• Wiring Splices 101

    With all the winter mod's going on, many of them wiring related, now is a good time to review a skill we all run into, splicing a wire. This sequence comes from Hot Rod magazine and shows the best method to make a splice that will be strong, uniform and easy to do.

    1) Besides two pieces of wire, you'll need a solderIng iron, solder, a heat-gun or a torch, and a piece of shrink-wrap. Holyfield says, "I use a 40-watt iron; it's hot enough for almost all connections. A decent rosin core solder is suggested-not acid core, as it may harm some electronics.
    2) Expose the copper conductor strands by stripping about 1 inch of insulation off the end of both wires to be mated. If the wires already have a terminal on the opposite end, slide the shrink-wrap onto the wire before stripping off the insulation.
    3) On each wire, split the exposed conductor strands apart to form two V-shaped legs. a brittle point in the wiring system. I will show the method we have used at RM Motorsports for years. It has produced robust wiring systems on the vehicles we build and maintain ." Although these photos specifically illustrate the complex but sanitary "spread strand s"-style splice, the basic soldering technique is applicable to any soldered wiring connection.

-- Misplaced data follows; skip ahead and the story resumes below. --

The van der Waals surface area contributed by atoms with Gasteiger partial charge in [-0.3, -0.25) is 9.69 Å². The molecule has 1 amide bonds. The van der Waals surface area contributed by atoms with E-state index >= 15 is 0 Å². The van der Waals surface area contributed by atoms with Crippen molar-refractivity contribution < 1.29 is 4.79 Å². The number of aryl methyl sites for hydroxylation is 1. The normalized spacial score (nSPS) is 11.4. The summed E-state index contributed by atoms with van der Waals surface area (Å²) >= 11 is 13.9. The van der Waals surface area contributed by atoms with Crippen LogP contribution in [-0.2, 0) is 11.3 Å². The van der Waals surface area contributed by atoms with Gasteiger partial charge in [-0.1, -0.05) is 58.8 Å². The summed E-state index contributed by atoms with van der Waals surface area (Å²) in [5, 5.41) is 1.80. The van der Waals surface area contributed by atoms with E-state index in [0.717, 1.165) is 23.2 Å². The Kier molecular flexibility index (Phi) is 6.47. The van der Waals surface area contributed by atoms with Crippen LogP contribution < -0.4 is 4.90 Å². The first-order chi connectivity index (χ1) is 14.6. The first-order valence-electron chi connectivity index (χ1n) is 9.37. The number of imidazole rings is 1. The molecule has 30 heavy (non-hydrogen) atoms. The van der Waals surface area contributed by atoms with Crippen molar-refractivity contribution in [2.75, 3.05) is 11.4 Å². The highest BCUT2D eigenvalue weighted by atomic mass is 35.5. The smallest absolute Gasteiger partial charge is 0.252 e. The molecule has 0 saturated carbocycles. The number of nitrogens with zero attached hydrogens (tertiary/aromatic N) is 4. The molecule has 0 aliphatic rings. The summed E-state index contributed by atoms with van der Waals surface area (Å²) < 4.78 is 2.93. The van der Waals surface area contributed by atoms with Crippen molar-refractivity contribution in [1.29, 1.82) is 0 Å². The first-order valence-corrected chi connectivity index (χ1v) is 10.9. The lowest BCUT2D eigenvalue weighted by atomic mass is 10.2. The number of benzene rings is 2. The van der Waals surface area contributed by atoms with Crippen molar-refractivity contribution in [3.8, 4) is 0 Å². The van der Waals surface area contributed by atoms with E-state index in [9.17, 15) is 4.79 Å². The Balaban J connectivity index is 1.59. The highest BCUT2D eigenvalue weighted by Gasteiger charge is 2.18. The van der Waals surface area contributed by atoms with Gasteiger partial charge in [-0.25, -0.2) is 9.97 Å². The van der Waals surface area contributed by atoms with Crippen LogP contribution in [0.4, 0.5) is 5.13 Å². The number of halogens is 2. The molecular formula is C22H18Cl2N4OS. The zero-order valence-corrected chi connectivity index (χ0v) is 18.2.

4) "Hand-shake" the two conductors together: Rotate the "V" legs on one conductor about 90 degrees relative to the other conductor's V-legs, then push them together until the two opposing V-groove bases make contact.
    5) Twist or "rope-braid" each leg segment around the conductor and insulation.
    6) Pull the two wires apart just enough that the conductor strands now touch only each other, and not the two wires' outer Insulation.
    7) Pre-tinning the soldering Iron's tip cleans contaminates off and also promotes heat transfer to the item you are soldering. Angle the solder flow-direction toward the center of the splice and away from the insulation. This keeps the solder from wicking up under the insulation and embrittling the wire.
    8) Solder the two wires together: Heat the wires up with the soldering iron, then feed in the solder on the hot wiring strands. If the wires are lying on something, space them off so the solder can flow freely into the wire strands.
    9) Let the wiring cool. Slide the shrink-wrap over the splice.
    10) Apply even heat to the wrap so it shrinks uniformly to seal-off the exposed conductor
    11) The simple "twist-together" method is the traditional way of splicing two wires together. Holyfield says it's weaker and will eventually fail.
    12) The simple twist splice ends up much bulkier than the interlocking V-strand method. Quality electrical tape works in a pinch, but doesn't offer as much protection anĚd strength as shrink-tube.

    Everyone who's guilty of the quick twist and tape method, please stay after school.